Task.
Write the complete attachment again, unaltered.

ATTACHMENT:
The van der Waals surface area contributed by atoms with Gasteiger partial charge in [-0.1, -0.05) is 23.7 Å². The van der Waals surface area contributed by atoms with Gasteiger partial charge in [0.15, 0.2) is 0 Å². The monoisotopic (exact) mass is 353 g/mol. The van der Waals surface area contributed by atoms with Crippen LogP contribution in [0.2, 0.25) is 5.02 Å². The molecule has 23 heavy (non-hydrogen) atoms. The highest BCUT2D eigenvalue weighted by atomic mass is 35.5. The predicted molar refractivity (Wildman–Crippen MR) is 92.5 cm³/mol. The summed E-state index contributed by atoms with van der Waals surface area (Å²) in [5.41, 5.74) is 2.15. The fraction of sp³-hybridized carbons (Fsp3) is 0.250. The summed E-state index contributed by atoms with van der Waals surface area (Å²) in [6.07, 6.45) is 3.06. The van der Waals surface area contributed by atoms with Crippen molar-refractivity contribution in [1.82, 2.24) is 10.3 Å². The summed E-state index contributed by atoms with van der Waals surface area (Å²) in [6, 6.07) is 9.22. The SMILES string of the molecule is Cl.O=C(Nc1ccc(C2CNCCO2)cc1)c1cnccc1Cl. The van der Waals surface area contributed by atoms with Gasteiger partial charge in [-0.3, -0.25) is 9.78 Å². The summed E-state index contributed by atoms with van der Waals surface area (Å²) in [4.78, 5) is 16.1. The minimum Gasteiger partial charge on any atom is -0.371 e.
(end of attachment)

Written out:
The van der Waals surface area contributed by atoms with Gasteiger partial charge in [-0.1, -0.05) is 23.7 Å². The van der Waals surface area contributed by atoms with Gasteiger partial charge in [0.15, 0.2) is 0 Å². The monoisotopic (exact) mass is 353 g/mol. The van der Waals surface area contributed by atoms with Crippen LogP contribution in [0.2, 0.25) is 5.02 Å². The molecule has 23 heavy (non-hydrogen) atoms. The highest BCUT2D eigenvalue weighted by atomic mass is 35.5. The predicted molar refractivity (Wildman–Crippen MR) is 92.5 cm³/mol. The summed E-state index contributed by atoms with van der Waals surface area (Å²) in [5.41, 5.74) is 2.15. The fraction of sp³-hybridized carbons (Fsp3) is 0.250. The summed E-state index contributed by atoms with van der Waals surface area (Å²) in [6.07, 6.45) is 3.06. The van der Waals surface area contributed by atoms with Crippen molar-refractivity contribution in [1.82, 2.24) is 10.3 Å². The summed E-state index contributed by atoms with van der Waals surface area (Å²) in [6, 6.07) is 9.22. The SMILES string of the molecule is Cl.O=C(Nc1ccc(C2CNCCO2)cc1)c1cnccc1Cl. The van der Waals surface area contributed by atoms with Gasteiger partial charge in [-0.3, -0.25) is 9.78 Å². The summed E-state index contributed by atoms with van der Waals surface area (Å²) in [4.78, 5) is 16.1. The minimum Gasteiger partial charge on any atom is -0.371 e.